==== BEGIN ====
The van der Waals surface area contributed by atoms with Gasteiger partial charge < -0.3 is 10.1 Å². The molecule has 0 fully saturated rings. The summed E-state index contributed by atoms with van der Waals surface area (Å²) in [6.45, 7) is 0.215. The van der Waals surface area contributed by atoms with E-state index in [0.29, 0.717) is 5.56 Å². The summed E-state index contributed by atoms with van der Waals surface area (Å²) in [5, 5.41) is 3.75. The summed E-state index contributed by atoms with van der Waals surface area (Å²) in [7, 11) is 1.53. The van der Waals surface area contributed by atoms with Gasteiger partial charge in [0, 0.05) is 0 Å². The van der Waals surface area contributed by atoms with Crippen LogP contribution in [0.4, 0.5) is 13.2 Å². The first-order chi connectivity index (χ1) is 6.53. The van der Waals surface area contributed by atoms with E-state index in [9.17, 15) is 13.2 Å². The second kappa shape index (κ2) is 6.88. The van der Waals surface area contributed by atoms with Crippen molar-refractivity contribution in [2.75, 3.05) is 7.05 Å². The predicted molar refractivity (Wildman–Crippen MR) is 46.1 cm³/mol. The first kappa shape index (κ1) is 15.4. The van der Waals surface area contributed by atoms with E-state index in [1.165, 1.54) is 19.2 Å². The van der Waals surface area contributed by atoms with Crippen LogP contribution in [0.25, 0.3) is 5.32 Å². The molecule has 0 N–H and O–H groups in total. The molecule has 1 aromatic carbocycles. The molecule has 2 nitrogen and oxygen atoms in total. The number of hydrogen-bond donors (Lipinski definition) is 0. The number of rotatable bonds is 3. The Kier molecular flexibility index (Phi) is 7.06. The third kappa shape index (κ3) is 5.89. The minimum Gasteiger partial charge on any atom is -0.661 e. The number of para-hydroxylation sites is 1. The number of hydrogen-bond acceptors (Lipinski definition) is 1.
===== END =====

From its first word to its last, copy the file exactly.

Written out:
The van der Waals surface area contributed by atoms with Gasteiger partial charge < -0.3 is 10.1 Å². The molecule has 0 fully saturated rings. The summed E-state index contributed by atoms with van der Waals surface area (Å²) in [6.45, 7) is 0.215. The van der Waals surface area contributed by atoms with E-state index in [0.29, 0.717) is 5.56 Å². The summed E-state index contributed by atoms with van der Waals surface area (Å²) in [5, 5.41) is 3.75. The summed E-state index contributed by atoms with van der Waals surface area (Å²) in [7, 11) is 1.53. The van der Waals surface area contributed by atoms with Gasteiger partial charge in [0, 0.05) is 0 Å². The van der Waals surface area contributed by atoms with Crippen LogP contribution in [0.4, 0.5) is 13.2 Å². The first-order chi connectivity index (χ1) is 6.53. The van der Waals surface area contributed by atoms with E-state index in [9.17, 15) is 13.2 Å². The second kappa shape index (κ2) is 6.88. The van der Waals surface area contributed by atoms with Crippen molar-refractivity contribution in [2.75, 3.05) is 7.05 Å². The predicted molar refractivity (Wildman–Crippen MR) is 46.1 cm³/mol. The first kappa shape index (κ1) is 15.4. The van der Waals surface area contributed by atoms with E-state index in [1.165, 1.54) is 19.2 Å². The van der Waals surface area contributed by atoms with Crippen LogP contribution in [0.25, 0.3) is 5.32 Å². The molecule has 0 N–H and O–H groups in total. The molecule has 1 aromatic carbocycles. The molecule has 2 nitrogen and oxygen atoms in total. The number of hydrogen-bond donors (Lipinski definition) is 0. The number of rotatable bonds is 3. The Kier molecular flexibility index (Phi) is 7.06. The third kappa shape index (κ3) is 5.89. The minimum Gasteiger partial charge on any atom is -0.661 e. The number of para-hydroxylation sites is 1. The number of hydrogen-bond acceptors (Lipinski definition) is 1.